Interviewing users is a good method to gather insights into a user’s wants, needs, and behavioral patterns. But a good interview is hard to set up. This article provides you with a comprehensive list of questions to inspire you and to help you achieve a successful interview.
User interviews can be implemented into the design process at any time depending on their goal. If you’re developing a new tool from scratch it can be useful to perform interviews to understand your target audience better. But if you’re further on in the design process, when you have a prototype or even a product already, user interviews can be used to determine whether or not the design you made fits the needs of the user. Look at where you are in the design process first to determine which type of evaluation method is most useful.
When you know where you are in your design process, ask yourself what it is you are trying to learn about your user. For example:
- Are you looking to find out more about the attitude of your user with regards to your product?
- Are you interested in understanding the users behaviors? Why would a user use your product? What happens when someone tells them about your product?
- Is the product (or a feature) easy to use? Is your user more likely to use feature A or B?
What to keep in mind during your interview
When you perform user research it is always best to record your sessions so you can look at them again later for further information. During a user interview, keep an eye out for changes in facial expressions and body language. Sometimes, when users are not entirely comfortable with the interview, they will try to give the answer they think you want to hear. Keep an eye out for these non-verbal cues so you can prompt them with follow-up questions. This way you will learn more about their feelings with regards to experiencing your product.
A few tips to keep in mind:
- Don’t try to ask all of the proposed questions, these are just examples. Prioritize the questions you need based on your research goals.
- For each answer, be sure to ask “why” or “why not” to dig deeper into your user’s thought process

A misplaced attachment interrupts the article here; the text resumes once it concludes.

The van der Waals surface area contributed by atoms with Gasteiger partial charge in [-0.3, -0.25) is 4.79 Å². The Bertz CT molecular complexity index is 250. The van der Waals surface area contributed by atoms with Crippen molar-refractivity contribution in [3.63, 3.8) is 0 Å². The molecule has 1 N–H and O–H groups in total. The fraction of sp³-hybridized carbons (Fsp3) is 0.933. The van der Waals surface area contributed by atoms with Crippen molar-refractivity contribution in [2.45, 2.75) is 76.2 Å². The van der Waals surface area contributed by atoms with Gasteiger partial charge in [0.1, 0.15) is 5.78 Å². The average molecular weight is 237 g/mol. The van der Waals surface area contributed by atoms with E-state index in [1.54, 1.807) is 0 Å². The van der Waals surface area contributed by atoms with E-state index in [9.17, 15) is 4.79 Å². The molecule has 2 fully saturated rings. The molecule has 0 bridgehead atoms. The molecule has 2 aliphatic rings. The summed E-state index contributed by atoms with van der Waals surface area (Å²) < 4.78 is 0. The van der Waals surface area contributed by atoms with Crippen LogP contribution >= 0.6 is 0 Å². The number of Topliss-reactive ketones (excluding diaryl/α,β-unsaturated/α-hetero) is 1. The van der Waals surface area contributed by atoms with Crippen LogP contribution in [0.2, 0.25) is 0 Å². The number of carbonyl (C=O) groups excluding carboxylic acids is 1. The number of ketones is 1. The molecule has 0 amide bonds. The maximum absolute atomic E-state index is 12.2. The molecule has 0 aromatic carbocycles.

- Ask open-ended questions to create opportunities for your user to tell you their stories.
Successful interview questions:
The following questions are example questions to use for your user interviews. Paragraphs 1 and 2 are useful in the beginning phase of your design, when there is no product yet, or when you are trying to work on a specific aspect of a project that hasn’t been developed yet. Paragraphs 3 and onwards are best used when you already have a product.
1. Putting the user at ease
One of the most important things during an interview is that your user is comfortable with you and the space they are in. This also goes for remote interviews. During the first interview you have, ask your user questions that they know the answer to. This gives a bit of a confidence boost and sets users at ease. At the same time, these questions can give you valuable insights into your user’s persona and day-to-day.
- What does a typical day look like for you?
- And what about a week?
- What do you use the internet for?
- Please tell me about hobbies you have
- What apps or websites do you use?
In addition, you can ask a user questions about their job title, what that role entails and any lifestyle questions you would like answered for your research. For example, if you are developing an app for pet owners, you could ask questions about their pet to learn more about that relationship.
2. Topic-specific questions
Topic-specific questions help you to understand what problems users face with the topic or problem that your product aims to solve.
- What’s your relationship like with [topic … e.g. pets, finances, etc]
- How do you currently go about [problem]?
- How much time do you typically spend on [problem]?
- Tell me about the last time you tried to [problem]?
- What do you like about how you currently [problem]?
- Why do you keep running into [problem] … why is it important to you?